The people with a dominant need for affiliation are constantly motivated to be liked by their fellow peers, or others in general. A person with this type of a personality will shape all their ultimate goals and ambitions around this dominant need, and thus, if anyone wishes to motivate them to deliver their absolute best and their maximum, they should try working with their motivational drive through their most dominant need i.e. Need for Affiliation, in this case.

   3) Need for Achievement:

This last category of people, are strongly motivated to work towards and achieve their goals and tasks through their very dominant need for achievement. This type of people are generally very ambitious and receive their maximum pleasure from achievement.

  • Personality traits for those in need for achievement:

This type of people, aim to achieve in their tasks and goals; they prefer challenging but not impossible tasks; they are accustomed to taking calculated and minimum risks; they prefer proper and regular feedbacks concerning their progress and achievements; they often like to work alone as they feel that others won’t give the tasks their maximum; on performing a task they deliver their 100%.

The people with a dominant need for achievement are constantly motivated to keep on achieving and to keep on progressing. Their thirst for achievement is so great and immense that it is their strongest and most dominating motivational drive, and thus, if anyone wishes to motivate this type of people, they must try methods which go along with their need for achievement.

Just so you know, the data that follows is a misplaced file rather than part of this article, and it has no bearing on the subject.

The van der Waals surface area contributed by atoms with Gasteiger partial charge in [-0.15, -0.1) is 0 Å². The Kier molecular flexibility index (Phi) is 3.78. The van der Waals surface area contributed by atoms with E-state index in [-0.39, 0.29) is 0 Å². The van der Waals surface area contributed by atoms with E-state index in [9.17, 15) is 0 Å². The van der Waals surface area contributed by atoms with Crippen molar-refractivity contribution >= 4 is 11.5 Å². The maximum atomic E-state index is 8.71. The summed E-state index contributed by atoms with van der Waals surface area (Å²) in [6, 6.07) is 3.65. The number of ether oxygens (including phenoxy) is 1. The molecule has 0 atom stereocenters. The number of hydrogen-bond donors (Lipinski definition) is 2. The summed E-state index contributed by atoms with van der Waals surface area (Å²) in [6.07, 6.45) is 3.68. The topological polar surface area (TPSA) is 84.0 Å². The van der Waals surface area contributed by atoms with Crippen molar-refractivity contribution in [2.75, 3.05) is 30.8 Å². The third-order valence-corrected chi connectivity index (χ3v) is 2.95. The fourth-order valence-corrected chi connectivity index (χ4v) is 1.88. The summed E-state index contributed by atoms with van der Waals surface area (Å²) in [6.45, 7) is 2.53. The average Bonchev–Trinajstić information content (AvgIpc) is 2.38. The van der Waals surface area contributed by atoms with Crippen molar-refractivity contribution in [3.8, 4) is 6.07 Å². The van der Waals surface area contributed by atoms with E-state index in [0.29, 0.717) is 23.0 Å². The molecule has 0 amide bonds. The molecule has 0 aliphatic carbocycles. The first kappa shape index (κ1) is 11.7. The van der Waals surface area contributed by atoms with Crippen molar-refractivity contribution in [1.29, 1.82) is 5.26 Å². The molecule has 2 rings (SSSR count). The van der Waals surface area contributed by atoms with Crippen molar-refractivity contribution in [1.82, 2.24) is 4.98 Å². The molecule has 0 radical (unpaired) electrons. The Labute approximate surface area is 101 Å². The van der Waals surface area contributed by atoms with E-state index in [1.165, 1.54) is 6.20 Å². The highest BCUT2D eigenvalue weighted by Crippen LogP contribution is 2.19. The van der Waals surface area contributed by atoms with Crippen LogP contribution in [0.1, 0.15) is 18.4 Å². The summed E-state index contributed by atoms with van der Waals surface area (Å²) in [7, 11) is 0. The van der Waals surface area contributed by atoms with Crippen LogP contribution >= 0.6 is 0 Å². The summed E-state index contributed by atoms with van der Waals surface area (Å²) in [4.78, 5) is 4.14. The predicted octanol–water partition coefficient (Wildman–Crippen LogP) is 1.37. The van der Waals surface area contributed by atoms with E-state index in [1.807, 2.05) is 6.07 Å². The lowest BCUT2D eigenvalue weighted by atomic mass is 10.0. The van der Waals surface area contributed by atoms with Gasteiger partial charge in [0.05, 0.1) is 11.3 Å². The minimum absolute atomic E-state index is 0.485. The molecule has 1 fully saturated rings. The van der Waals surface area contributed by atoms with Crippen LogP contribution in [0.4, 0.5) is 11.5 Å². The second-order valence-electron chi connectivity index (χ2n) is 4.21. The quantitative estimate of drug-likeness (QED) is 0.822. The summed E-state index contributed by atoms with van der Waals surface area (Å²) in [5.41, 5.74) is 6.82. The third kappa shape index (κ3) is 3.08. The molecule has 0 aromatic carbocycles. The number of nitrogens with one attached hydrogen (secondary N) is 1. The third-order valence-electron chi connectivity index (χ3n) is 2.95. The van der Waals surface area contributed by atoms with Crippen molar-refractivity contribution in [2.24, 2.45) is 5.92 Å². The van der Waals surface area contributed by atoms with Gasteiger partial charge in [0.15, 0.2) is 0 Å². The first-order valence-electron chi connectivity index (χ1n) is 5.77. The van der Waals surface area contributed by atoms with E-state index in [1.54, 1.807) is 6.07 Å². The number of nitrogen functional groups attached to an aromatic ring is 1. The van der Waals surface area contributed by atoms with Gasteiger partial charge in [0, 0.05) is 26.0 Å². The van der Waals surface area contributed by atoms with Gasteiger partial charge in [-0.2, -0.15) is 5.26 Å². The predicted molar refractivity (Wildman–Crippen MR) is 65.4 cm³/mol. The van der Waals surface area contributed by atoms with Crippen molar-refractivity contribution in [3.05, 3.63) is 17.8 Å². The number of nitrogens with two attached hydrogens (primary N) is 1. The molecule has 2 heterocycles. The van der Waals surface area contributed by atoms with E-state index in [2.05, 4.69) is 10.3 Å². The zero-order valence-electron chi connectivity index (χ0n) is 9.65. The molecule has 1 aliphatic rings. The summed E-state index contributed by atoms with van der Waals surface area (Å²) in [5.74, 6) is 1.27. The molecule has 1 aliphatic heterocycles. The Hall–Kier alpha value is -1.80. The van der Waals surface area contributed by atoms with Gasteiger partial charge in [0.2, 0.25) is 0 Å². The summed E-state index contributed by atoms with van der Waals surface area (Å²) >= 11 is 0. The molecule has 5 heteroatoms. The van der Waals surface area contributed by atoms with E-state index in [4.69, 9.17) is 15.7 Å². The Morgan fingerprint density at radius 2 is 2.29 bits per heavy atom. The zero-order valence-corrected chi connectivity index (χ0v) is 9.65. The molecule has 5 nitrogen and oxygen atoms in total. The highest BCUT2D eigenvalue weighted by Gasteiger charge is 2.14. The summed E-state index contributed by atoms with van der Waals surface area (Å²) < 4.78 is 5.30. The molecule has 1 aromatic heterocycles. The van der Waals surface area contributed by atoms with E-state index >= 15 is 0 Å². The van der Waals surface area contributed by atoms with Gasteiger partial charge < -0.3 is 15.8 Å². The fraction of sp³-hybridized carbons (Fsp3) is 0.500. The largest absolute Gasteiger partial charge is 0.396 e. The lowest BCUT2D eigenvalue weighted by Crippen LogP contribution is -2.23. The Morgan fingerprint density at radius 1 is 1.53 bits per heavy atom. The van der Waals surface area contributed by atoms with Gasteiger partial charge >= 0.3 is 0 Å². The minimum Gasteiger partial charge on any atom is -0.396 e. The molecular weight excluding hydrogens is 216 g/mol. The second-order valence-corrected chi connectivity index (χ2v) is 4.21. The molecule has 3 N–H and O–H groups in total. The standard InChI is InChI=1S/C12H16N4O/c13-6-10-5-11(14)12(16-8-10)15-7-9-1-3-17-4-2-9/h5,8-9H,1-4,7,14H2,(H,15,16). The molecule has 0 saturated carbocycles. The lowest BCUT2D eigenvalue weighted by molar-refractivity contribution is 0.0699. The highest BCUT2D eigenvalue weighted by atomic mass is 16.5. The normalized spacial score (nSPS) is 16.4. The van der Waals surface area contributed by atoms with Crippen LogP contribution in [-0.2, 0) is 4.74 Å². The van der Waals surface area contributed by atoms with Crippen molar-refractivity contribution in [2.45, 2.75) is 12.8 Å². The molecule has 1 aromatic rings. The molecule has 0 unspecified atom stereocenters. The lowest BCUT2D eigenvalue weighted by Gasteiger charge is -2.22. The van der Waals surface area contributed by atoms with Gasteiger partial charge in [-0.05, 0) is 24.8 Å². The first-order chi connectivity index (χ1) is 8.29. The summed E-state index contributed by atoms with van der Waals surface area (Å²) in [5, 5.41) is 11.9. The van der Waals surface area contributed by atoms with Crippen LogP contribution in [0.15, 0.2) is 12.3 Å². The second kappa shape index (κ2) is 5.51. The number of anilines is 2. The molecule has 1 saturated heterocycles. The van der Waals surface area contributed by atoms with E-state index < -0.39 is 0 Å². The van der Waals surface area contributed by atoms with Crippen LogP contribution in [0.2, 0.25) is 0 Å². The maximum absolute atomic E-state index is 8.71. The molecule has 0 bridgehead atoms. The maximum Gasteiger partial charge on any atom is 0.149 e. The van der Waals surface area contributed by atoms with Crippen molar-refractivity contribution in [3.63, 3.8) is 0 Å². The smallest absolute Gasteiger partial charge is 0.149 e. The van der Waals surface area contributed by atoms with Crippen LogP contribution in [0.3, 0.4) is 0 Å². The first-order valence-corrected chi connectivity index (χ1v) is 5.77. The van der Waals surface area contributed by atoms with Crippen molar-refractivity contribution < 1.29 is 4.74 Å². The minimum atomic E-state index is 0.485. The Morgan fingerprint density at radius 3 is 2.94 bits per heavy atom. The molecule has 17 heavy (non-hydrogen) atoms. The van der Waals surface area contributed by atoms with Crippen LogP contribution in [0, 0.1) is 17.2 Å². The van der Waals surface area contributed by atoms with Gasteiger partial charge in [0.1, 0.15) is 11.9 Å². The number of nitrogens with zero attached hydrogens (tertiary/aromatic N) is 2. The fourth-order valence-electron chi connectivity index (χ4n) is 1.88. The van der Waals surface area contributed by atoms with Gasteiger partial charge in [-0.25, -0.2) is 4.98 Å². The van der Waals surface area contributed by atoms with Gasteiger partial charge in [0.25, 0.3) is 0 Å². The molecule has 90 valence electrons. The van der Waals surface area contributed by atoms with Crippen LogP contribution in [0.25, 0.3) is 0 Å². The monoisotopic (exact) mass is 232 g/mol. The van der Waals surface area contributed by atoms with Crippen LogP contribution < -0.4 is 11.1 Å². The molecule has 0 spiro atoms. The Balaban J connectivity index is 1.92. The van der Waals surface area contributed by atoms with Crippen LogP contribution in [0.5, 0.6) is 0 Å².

Application of McClelland’s Theory of Needs to Real Life:

If you are an employee looking for motivational methods to apply to your employees, or even if you are here looking for motivation for your own-self, then follow the few simple steps listed below:

Step 1: Recognition of Dominant Need:

As McClelland’s theory suggests, every person can be generalized into three basic categories of personality type and characteristics, thus, the first step to finding where one’s strongest motivational drives lies, they must try to recognize which category of personality type from McClelland’s theory they belong to.

The easiest way includes:

  • try jotting down all your priority ambitions along with their reasons.
  • with a clear mind, try accessing your demand of life.
  • recognize your traits.

Try matching the results with the characteristics of McClellands personalities, and the personality which your answer matches the most with is your type.

Step 2: Channeling The Motivational Drive:

Once you are aware of the group of personality you belong to, you know your most dominant motivational drive. But the question remains, how to channel this drive into achieving all tasks? The answer: Try relating the task at hand to your most dominant need (power, affiliation or achievement) and keep on reinforcing the idea that achieving the task at hand will in one way or another, lead to the satisfaction of the need.

*Usage of the Theory on others:

For maximum results, let the people with a Need for Achievement work alone as they prefer. Similarly, allow the people with Need for Power to lead on the task and lastly, let the people with a Need for Affiliation work in groups.


19 year old undergraduate Psychology student, with an immense love for food, journals and cool socks.